The next stage is where people who become aware of you become interested in what you have to offer.
This is the stage where you make the potential customer really want the thing you’re offering.
This is the final stage of the funnel, where the potential customer is no longer “potential,” but takes the action you want them to.
This is the basic web conversion funnel, though you may also discover “Re-engaging” as a 5th stage. This is the part where you re-target buying customers to repeat the funnel. It’s a vital step for online shops who depend on recurring buyers, though other businesses can benefit from this extra step in their funnel as well.
How to Track Conversions on Your Website?
There are different things you have to do to track your website conversion rate. For the most part, if you are using Google Analytics (or any other such service), you can set up your Goals and track the specific actions you want on your website.
If you’re also running paid ads, like social media or Google ads, you can track the conversion rate (and the funnel) by installing the tracker on your website. It sounds complicated, but most of these services have a piece of code you just have to copy-paste on your website, and tracking will begin.
You really need to install these trackers to get the full picture. Otherwise, the ads will only gather information up until the moment a user clicks on the ad to go to your landing page, and that’s it.
How to Improve Your Website Conversion Rate
While you won’t get a 100% conversion rate on your campaign, it doesn’t mean there aren’t ways you can’t improve your rate and reach your goals.
The first step is to focus on traffic. The more people you get to your website, the more your website conversions will grow and you’ll get more revenue. It’s simple math, at this point. If you only get 5000 visitors in a month and convert 200 of them, that’s a decent conversion for a smaller website. But if you double your visitors, you have a lot more potential customers that could be converting.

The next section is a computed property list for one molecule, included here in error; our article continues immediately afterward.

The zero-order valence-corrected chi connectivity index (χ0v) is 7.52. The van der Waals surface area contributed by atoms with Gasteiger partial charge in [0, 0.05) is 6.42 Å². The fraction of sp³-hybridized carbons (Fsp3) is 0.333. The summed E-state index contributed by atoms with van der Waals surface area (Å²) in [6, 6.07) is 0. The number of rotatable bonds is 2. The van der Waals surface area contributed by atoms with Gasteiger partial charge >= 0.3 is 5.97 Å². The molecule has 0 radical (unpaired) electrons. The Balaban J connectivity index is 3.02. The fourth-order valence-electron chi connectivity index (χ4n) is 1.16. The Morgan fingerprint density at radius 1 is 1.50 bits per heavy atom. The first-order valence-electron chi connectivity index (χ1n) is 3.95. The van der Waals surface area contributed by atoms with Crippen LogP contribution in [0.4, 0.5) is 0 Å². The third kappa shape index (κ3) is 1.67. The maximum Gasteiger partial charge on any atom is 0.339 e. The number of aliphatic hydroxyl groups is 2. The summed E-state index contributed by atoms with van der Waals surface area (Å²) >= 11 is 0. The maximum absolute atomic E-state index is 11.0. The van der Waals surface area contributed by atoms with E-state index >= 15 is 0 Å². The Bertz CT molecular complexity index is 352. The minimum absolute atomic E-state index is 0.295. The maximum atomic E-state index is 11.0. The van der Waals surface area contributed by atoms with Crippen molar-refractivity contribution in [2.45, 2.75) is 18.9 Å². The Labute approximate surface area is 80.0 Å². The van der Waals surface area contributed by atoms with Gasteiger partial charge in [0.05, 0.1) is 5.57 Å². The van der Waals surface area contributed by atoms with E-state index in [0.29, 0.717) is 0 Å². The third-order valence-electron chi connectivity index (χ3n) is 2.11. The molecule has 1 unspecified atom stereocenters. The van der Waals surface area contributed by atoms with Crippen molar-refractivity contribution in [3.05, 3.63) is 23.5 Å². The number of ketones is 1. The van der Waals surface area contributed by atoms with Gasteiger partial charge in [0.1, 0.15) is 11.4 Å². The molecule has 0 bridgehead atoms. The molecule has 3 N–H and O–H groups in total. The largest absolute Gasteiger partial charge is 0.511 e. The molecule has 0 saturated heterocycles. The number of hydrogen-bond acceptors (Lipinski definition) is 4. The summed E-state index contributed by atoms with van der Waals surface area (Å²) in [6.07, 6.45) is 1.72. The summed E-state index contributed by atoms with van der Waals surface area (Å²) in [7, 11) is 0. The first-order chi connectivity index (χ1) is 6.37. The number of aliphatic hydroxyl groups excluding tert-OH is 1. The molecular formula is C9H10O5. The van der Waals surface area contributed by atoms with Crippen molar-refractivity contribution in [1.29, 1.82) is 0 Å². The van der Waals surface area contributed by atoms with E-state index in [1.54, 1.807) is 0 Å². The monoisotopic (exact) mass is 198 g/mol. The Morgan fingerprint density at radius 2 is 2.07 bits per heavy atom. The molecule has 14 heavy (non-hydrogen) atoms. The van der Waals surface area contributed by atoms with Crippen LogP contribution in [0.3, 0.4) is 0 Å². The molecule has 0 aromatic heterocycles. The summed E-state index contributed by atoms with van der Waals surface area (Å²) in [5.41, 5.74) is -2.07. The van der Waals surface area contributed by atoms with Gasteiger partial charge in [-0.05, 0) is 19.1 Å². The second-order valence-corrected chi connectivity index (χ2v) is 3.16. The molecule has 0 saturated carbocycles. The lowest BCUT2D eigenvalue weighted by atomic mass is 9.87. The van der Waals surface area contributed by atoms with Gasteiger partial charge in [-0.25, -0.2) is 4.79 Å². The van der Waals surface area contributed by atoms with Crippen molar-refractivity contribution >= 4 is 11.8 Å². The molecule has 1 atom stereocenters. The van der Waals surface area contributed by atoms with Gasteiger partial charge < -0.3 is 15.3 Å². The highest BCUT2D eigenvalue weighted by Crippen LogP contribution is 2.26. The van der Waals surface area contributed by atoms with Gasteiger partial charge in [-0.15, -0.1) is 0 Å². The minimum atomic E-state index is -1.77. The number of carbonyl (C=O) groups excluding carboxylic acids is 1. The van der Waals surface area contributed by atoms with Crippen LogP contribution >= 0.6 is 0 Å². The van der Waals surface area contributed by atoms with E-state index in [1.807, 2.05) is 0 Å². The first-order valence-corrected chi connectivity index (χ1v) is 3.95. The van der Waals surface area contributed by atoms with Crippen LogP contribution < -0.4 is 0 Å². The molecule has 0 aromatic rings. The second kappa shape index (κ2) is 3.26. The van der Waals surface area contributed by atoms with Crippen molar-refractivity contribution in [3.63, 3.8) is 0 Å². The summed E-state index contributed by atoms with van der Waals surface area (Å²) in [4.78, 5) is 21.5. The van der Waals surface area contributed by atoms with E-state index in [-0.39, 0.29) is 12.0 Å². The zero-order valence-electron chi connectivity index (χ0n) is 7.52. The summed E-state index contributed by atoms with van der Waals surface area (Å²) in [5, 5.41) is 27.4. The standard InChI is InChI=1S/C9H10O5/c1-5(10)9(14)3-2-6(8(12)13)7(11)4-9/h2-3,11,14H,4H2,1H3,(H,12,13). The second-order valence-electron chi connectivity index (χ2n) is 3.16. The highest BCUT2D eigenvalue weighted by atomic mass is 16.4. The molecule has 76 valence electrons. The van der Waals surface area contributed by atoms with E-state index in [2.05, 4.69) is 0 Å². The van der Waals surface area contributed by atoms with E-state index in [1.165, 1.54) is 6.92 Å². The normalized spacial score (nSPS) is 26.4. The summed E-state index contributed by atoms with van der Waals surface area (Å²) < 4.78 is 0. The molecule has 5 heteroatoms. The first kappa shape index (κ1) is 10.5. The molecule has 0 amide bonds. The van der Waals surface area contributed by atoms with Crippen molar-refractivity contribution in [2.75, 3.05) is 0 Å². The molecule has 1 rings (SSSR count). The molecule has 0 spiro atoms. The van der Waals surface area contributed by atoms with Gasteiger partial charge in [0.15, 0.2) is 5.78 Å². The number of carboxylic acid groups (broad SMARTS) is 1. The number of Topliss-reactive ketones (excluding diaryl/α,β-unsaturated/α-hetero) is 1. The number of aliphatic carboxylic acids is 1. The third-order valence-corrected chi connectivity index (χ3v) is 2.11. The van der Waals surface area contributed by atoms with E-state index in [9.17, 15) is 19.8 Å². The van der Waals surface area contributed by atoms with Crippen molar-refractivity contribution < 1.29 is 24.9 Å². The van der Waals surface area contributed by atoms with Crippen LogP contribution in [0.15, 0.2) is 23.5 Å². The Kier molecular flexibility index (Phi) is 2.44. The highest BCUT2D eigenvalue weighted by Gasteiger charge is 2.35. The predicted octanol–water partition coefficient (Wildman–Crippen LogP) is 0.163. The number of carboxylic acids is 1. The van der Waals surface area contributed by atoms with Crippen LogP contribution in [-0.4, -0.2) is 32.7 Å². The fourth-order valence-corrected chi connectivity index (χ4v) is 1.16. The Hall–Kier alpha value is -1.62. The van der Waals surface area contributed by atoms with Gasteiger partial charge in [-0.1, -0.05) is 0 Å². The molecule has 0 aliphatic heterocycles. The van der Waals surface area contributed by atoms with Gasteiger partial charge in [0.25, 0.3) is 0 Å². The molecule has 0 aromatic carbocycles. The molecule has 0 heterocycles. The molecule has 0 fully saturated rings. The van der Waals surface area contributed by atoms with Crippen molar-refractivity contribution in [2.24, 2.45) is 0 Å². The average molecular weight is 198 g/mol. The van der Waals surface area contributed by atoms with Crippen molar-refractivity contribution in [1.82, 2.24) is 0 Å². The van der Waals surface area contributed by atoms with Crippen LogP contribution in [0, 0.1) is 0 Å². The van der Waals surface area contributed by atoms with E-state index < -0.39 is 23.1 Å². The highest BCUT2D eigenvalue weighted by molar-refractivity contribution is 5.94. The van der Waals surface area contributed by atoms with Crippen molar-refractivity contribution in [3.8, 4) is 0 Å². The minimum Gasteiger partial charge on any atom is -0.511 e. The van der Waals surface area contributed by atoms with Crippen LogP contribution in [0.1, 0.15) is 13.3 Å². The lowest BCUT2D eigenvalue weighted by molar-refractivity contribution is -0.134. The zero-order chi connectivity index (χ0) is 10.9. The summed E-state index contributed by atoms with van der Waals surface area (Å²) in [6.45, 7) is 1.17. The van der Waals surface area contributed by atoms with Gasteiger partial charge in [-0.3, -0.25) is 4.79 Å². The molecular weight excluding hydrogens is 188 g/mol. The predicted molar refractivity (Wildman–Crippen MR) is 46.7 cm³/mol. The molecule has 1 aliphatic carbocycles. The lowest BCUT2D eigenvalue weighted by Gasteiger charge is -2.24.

More traffic isn’t always enough, as you have other stages of the funnel to worry about. To take care of them as well, consider:
- Using more compelling CTAs to let people know what you want;
- Improve your targeting;
- Tweak your website and improve its quality (from the navigation to the design if needed.) Make sure it loads fast (less than three seconds) and works seamlessly.
- Improve ad copy and website content, so customers understand your product or services, which can help them decide if they want to convert or not;
- Ask visitors to leave you the feedback to see what their experience is, and what they think you can improve.
Boost Traffic to Your Website
Website conversion is an essential metric, but before you can start convincing more people to take the desired action, you first have to reach them and get them to visit your website. Boosting your traffic should be your number 1 priority at this time. Once you get more people to click on your link, you can begin to employ a better conversion strategy.